Growth in Christ, or sanctification, involves a progressive dying to self-understanding apart from Christ. I am not to think of myself through myself as wise, stupid, strong, weak, resourceful, impoverished etc. “you are in Christ Jesus, who became to us wisdom from God, righteousness and sanctification and redemption, 31 so that, as it is written, “Let the one who boasts, boast in the Lord.” (1 Cor 1:30-31)
The goal is not healing as such, but to “gain Christ and be found in him… that I may know him and the power of his resurrection, and may share his sufferings” (Phil 3:8, 10). “I have been crucified with Christ. It is no longer I who live, but Christ who lives in me. And the life I now live in the flesh I live by faith in the Son of God, who loved me and gave himself for me.” (Gal 2:20 cf. Col 1:24 etc.). This dying with Christ is essential to the revelation of God as Father. Paul brings these themes together;
“For you did not receive the spirit of slavery to fall back into fear [of being punished by a hard Master], but you have received the Spirit of adoption as sons, by whom we cry, “Abba! Father!” The Spirit himself bears witness with our spirit that we are children of God, and if children, then heirs—heirs of God and fellow heirs with Christ, provided we suffer with him in order that we may also be glorified with him [the sign that we know that God is our Father is the willingness to suffer with his Son]” (Romans 8:15-17 ESV). Such suffering may be emotional, psychological, mental, social or physical. It is however conducted always in the presence of God as a Holy Father who is duly feared; “And if you call on him as Father who judges impartially according to each one’s deeds, conduct yourselves with fear throughout the time of your exile” (1 Pet 1:17 cf. 2 Cor 6:16-7:1). This sort of fear relates not to suffering pain at the hands of God, but to the dread of suffering pain through the will of God experienced as somehow outside of his presence. Which is the exact crisis we are facing in the mainstream spirituality of the Church today and why men and women are ignorant and resistance to his way of restoration! How does this relate to God’s work in us as ministers of Christ?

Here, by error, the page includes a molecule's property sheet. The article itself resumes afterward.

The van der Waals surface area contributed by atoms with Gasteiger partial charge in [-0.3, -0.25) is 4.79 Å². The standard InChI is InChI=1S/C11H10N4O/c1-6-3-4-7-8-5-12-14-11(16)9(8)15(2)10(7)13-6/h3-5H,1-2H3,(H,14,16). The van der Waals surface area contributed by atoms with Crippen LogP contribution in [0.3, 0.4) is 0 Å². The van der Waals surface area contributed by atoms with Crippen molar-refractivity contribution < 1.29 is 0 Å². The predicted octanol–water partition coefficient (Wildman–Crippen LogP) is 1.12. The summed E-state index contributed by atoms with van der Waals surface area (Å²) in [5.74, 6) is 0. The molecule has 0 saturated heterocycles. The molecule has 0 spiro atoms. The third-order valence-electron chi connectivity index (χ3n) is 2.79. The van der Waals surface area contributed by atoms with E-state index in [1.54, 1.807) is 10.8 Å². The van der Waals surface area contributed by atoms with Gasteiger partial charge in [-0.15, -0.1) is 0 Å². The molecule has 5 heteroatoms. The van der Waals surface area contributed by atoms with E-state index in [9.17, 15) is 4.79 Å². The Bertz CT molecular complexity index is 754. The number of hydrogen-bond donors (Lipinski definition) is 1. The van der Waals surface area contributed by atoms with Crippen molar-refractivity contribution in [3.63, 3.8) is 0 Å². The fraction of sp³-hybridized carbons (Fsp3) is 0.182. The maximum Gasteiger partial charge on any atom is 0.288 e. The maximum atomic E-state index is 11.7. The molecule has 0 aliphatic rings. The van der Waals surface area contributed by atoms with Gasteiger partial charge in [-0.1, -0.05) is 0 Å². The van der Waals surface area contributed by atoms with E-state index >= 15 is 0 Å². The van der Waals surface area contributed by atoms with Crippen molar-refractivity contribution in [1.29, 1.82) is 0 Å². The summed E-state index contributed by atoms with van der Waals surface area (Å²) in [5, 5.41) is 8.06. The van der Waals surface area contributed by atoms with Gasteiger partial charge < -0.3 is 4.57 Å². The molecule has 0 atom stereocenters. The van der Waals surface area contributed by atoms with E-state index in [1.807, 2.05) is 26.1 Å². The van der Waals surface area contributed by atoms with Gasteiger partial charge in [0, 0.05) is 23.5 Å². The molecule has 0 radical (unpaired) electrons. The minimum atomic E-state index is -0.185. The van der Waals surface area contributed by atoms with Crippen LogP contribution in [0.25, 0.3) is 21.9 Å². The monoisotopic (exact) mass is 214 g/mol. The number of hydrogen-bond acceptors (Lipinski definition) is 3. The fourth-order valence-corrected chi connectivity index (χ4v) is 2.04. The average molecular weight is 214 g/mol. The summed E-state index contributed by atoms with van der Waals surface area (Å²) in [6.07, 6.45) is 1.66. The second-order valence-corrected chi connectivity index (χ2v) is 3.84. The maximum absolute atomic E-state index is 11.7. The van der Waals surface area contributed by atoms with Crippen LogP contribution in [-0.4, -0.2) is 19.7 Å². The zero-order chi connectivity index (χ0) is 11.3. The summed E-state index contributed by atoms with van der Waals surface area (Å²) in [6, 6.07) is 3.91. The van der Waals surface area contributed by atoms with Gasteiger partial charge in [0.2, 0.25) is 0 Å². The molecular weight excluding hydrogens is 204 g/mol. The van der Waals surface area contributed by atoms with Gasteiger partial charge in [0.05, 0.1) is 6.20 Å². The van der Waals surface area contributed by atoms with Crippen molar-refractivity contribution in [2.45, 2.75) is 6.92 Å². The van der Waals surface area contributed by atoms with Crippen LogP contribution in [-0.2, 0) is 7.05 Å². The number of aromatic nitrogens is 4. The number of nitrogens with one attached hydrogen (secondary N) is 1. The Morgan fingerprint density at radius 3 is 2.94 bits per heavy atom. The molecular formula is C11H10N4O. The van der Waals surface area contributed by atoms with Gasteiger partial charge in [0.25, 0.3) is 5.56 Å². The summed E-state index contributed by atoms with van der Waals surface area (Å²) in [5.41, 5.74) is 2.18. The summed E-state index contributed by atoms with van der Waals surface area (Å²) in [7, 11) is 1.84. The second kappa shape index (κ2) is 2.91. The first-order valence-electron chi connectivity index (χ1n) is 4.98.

The Prayer Minister
God is sovereignly testing and searching our hearts daily for we are always in his presence; “How long will you not look away from me, nor leave me alone till I swallow my spit ?” (Job 7:19). ““I the Lord search the heart and test the mind, to give every man according to his ways, according to the fruit of his deeds.”” (Jer 17:10 cf. 20:12; Rev 2:22-23). This searching and testing always involves suffering of some sort, including our response to the blindness and resistance of those we are called to help to grow in Christ. What people take to be healing and life-giving may very well not be the form of the life of Christ; one shaped by death-and-resurrection.
The Holy Spirit
As the Father restored and raised Jesus through the Spirit it is the Spirit alone who can conform us to the likeness of Christ (Rom 1:4; 8:11; 1 Tim 3:16; 1 Pet 3:18). Jesus promised that the Spirit of truth, “will glorify me, for he will take what is mine and declare it to you. 15 All that the Father has is mine; therefore I said that he will take what is mine and declare it to you.” (John 16:14-15). Since the Spirit is always “in” us we are always in the presence of God the Father, who is forever working to make us like his Son. It is to the witness of the Spirit about Jesus that we must submit in all things.